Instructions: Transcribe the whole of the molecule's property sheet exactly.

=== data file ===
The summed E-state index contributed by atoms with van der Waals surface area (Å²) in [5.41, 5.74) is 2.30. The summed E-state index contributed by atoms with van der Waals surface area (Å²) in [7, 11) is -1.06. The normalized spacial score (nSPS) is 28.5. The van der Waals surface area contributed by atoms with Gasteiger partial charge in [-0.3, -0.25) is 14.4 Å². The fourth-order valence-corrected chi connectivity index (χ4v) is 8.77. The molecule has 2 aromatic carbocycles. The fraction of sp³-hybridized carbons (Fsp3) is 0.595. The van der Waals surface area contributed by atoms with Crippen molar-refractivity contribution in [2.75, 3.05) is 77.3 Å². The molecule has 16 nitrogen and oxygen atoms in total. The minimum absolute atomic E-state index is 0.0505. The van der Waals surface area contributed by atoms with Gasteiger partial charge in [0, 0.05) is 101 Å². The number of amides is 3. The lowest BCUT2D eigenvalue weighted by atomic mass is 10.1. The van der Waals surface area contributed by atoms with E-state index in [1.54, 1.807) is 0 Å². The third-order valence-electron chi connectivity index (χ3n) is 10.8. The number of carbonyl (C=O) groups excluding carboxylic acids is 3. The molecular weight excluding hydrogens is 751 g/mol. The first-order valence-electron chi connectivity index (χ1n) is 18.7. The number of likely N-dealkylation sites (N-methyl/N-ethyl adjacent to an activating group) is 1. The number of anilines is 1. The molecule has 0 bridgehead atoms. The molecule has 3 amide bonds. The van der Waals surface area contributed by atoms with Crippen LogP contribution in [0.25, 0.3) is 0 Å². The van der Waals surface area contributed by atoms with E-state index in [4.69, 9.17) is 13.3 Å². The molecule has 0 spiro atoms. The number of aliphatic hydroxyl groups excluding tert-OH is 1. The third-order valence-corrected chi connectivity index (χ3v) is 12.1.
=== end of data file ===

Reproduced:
The summed E-state index contributed by atoms with van der Waals surface area (Å²) in [5.41, 5.74) is 2.30. The summed E-state index contributed by atoms with van der Waals surface area (Å²) in [7, 11) is -1.06. The normalized spacial score (nSPS) is 28.5. The van der Waals surface area contributed by atoms with Gasteiger partial charge in [-0.3, -0.25) is 14.4 Å². The fourth-order valence-corrected chi connectivity index (χ4v) is 8.77. The molecule has 2 aromatic carbocycles. The fraction of sp³-hybridized carbons (Fsp3) is 0.595. The van der Waals surface area contributed by atoms with Crippen molar-refractivity contribution in [2.75, 3.05) is 77.3 Å². The molecule has 16 nitrogen and oxygen atoms in total. The minimum absolute atomic E-state index is 0.0505. The van der Waals surface area contributed by atoms with Gasteiger partial charge in [0, 0.05) is 101 Å². The number of amides is 3. The lowest BCUT2D eigenvalue weighted by atomic mass is 10.1. The van der Waals surface area contributed by atoms with E-state index in [1.54, 1.807) is 0 Å². The third-order valence-electron chi connectivity index (χ3n) is 10.8. The number of carbonyl (C=O) groups excluding carboxylic acids is 3. The molecular weight excluding hydrogens is 751 g/mol. The first-order valence-electron chi connectivity index (χ1n) is 18.7. The number of likely N-dealkylation sites (N-methyl/N-ethyl adjacent to an activating group) is 1. The number of anilines is 1. The molecule has 0 bridgehead atoms. The molecule has 3 amide bonds. The van der Waals surface area contributed by atoms with Crippen LogP contribution in [0.25, 0.3) is 0 Å². The van der Waals surface area contributed by atoms with E-state index in [4.69, 9.17) is 13.3 Å². The molecule has 0 spiro atoms. The number of aliphatic hydroxyl groups excluding tert-OH is 1. The third-order valence-corrected chi connectivity index (χ3v) is 12.1.